We had been collaborating with Everyday Robots for, I want to say, seven years already. Even though we were two separate teams, we have very, very deep connections. In fact, one of the things that prompted us to really start looking into robotics at the time was a collaboration that was a bit of a skunkworks project with the Everyday Robots team, where they happened to have a number of robot arms lying around that had been discontinued. They were one generation of arms that had led to a new generation, and they were just lying around, doing nothing.
We decided it would be fun to pick up those arms, put them all in a room and have them practice and learn how to grasp objects. The very notion of learning a grasping problem was not in the zeitgeist at the time. The idea of using machine learning and perception as the way to control robotic grasping was not something that had been explored. When the arms succeeded, we gave them a reward, and when they failed, we give them a thumbs-down.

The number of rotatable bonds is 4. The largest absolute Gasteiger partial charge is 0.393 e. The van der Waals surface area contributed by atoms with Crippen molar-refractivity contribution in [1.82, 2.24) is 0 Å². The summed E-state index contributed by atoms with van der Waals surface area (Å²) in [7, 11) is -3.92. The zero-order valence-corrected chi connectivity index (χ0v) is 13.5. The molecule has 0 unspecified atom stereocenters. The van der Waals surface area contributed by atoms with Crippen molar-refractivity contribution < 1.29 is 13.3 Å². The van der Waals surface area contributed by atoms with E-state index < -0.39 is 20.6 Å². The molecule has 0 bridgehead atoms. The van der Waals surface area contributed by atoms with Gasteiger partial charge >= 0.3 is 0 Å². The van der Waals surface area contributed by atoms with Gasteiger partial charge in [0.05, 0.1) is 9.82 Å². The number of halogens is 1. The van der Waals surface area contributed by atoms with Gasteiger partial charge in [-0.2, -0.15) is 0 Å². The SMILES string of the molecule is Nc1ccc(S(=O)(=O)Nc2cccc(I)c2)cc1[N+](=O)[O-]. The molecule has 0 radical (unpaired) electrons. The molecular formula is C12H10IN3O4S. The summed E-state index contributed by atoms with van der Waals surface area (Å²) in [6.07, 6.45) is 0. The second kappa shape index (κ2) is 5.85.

For the first time, we used machine learning and essentially solved this problem of generalized grasping, using machine learning and AI. That was a lightbulb moment at the time. There really was something new there. That triggered both the investigations with Everyday Robots around focusing on machine learning as a way to control those robots. And also, on the research side, pushing a lot more robotics as an interesting problem to apply all of the deep learning AI techniques that we’ve been able to work so well into other areas.